Of course this is not true, as I believe in an all-knowing God who has revealed Himself to us and cannot lie. Bethrick apparently thinks it would be clever and profitable to ask questions like, “What if your God could lie though? What if your God does not know everything? What if your God has fur?” but as has already been explained to him multiple times now, I believe in the Christian God who neither lies nor lacks knowledge nor has fur. It has become evident that Bethrick cannot answer the arguments presented based on this conception of God and so he must resort to setting up a straw man and attacking the presuppositional argument by substituting another god that none of us believe in to begin with. At this point it has become clear that Bethrick is just dishonest when it comes to this part of the argument.
Bethrick does not accept that newly experienced facts may unseat previously validated knowledge. I do not see that it would be difficult to illustrate that newly experienced facts may unseat previously validated knowledge however, which would of course have the interesting result that the prior fact was not knowledge after all. Let us suppose that the scientist tested and determined that the water is composed of hydrogen and oxygen then woke up to find that while he had dreamed this, the world, which included water, was really very different and water was made up of different elements, elements which were not even on the Periodic Table of the Elements in his dream world. Perhaps there is no such Table in the real world that he did not experience prior to waking up. We thought we had validated the fact that Pluto is a planet. Now if we can be wrong with respect to all sorts of similar things and indeed often are, why can we not be wrong with respect to essentially everything in similar fashion?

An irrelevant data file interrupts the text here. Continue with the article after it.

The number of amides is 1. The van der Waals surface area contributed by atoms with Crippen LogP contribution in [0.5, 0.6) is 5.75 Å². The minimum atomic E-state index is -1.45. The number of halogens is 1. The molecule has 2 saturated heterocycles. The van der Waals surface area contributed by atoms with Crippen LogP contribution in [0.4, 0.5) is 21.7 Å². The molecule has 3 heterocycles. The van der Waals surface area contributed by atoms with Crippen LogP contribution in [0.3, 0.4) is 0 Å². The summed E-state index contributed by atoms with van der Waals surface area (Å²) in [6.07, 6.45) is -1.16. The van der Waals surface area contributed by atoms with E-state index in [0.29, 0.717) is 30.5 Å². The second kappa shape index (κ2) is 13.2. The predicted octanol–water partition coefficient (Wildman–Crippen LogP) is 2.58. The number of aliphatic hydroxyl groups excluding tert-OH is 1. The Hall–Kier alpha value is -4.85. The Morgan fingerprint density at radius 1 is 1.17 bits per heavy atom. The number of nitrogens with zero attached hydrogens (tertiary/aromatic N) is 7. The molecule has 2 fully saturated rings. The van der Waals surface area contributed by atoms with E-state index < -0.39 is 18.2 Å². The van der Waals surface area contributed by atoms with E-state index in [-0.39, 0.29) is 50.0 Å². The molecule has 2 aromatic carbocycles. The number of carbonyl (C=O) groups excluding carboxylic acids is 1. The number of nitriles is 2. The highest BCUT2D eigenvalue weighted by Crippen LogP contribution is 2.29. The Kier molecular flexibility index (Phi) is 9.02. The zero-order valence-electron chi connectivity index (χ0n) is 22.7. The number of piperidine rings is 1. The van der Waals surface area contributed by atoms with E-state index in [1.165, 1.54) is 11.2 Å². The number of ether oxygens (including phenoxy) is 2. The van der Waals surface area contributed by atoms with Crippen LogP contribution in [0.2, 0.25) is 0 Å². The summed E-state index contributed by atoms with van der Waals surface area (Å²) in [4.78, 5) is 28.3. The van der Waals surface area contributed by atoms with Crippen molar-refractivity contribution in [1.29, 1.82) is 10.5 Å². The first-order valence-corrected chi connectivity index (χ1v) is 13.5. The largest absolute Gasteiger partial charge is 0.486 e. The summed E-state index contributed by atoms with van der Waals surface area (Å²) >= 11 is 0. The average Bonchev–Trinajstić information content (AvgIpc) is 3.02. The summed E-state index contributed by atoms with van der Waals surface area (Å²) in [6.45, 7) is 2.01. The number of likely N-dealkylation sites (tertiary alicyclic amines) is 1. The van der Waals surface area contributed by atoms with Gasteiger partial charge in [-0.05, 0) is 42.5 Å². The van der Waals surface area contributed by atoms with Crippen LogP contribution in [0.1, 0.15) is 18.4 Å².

If the world is as Bethrick posits that it is then there is always a possibility that some hitherto unknown fact may radically change our apparent knowledge of the world as it is now. This fact may be related to something as seemingly insignificant as where the end of a sentence is in a Greek manuscript or it could be an extremely significant fact with huge consequences for what we know. How do we know that new information will fit with old rather than overturn it? The truth is that we do not know this at all if the world is as Bethick submits that it is.
Bethrick invites me to produce some fact or facts which will overturn a piece of his knowledge, however the argument does not rest upon exemplary facts, which would miss the whole point, but upon the possibility that there are such facts. We know that there are such facts with respect to some parts of knowledge, why not with respect to other parts of knowledge? The argument does not require that I produce any facts to overturn what we know about rain. If Bethrick does not know that there are no such facts, then he cannot claim to know what he does concerning rain. Bethrick does not know all facts, hence he cannot claim to know what he does concerning rain.
Bethrick makes the following amusing statement in a last ditch effort to wish away the reality of skepticism he is forced to accept for sake of consistency with his own program. He states,
“I do not ascribe [I think he meant to write “subscribe”] to the epistemological model which equates “possibility” with whatever the human mind can imagine. I can imagine breathing water, but I do not accept it as a possibility that I will ever be able to breathe water. To affirm a possibility, one needs at least some evidence to support it, and no evidence against it.”
Apparently suggesting that other peoples’ gods have fur and redefining terms at will is not enough for would-be autonomous Bethrick, as he now gets to decide what is possible! I do not find this to be very “objective” at all. Since Dawson Bethrick does not accept that it is possible to ever be able to breathe wa